President Bush is a failure according to most college history and political science professors across the nation.
The Siena College’s Research Institute’s study goes on to say that most of those professors surveyed doubt the president "has a realistic chance of improving his rating" before his term ends, according to an Associated Press article.
"While time is needed to fairly and accurately gauge how well any president ranks with his predecessors, George W. Bush starts with a ranking that could hardly be lower," said Thomas Kelly, professor emeritus of American studies at Siena, located in the Albany suburbs.
President Bush faired much better in a 2002 Siena poll where he ranked No. 23 among all other U.S. presidents, reports the AP.
"That was shortly after 9/11," said Douglas Lonnstrom, a statistics professor and director of Siena’s research institute. "Clearly, the professors do not think things have gone well for him in the past few years."
According to the AP article, "Prof. Lonnstrom noted the professors surveyed are those who ‘teach college students today and will write the history of this era tomorrow.’"
Maybe that’s how it was in the past professor, but that’s not how it is today. Liberals no longer have a stranglehold on the media, and the conservative campus revolution is only getting stronger.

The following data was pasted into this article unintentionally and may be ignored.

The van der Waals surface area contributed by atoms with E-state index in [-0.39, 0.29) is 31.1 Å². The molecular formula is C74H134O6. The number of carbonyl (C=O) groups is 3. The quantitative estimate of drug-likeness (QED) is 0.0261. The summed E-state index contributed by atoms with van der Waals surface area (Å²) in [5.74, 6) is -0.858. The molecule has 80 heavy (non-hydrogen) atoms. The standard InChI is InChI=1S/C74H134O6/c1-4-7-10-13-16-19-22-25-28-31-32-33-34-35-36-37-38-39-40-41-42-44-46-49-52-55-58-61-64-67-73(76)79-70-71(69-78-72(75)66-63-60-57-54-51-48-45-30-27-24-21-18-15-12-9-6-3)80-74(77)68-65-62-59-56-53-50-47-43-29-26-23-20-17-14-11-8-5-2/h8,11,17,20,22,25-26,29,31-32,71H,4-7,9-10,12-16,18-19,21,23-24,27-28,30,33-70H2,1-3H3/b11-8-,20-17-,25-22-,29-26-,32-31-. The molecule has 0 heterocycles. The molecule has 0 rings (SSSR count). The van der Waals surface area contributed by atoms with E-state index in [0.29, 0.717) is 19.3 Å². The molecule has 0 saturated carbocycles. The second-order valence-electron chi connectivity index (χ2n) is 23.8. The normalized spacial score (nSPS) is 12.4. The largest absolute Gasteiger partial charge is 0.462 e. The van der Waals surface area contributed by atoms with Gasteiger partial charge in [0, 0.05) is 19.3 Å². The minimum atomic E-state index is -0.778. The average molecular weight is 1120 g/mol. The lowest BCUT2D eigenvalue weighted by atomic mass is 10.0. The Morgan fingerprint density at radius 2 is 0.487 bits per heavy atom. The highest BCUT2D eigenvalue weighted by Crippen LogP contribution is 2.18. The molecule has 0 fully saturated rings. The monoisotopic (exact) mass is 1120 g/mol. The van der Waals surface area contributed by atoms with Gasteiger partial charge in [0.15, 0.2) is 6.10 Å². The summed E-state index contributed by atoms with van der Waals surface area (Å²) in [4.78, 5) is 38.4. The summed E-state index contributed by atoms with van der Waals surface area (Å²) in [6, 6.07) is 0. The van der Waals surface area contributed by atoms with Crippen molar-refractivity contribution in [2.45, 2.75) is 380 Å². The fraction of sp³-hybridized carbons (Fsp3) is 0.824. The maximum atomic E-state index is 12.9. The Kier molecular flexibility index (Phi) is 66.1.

College professors may use their classrooms and textbooks to teach that George W. Bush was a failure, but they better be prepared to face an onslaught of questions and comments from conservative students who are no longer afraid to challenge liberal academia.
Not to mention, professor, Human Events U and the Network of College Conservatives [www.conservativesoncampus.com] will be watching and waiting to report on any liberal indoctrination that takes place within America’s institutes of higher learning.
The AP reports that the survey was sent to 2,800 history and political science departments across the country. "Fifty-eight percent said that if the Bush presidency were to end now, it would rate a failure while 24 per cent said it would rate below average."
Two percent said it would rate as "great" while another 5 percent said "near great." Eleven percent said the Mr. Bush presidency would rate "average."
In response to the survey, the AP reports that White House spokesman Peter Watkins said, "The President does not govern by polls. His agenda is to continue achieving results [for] the American people."
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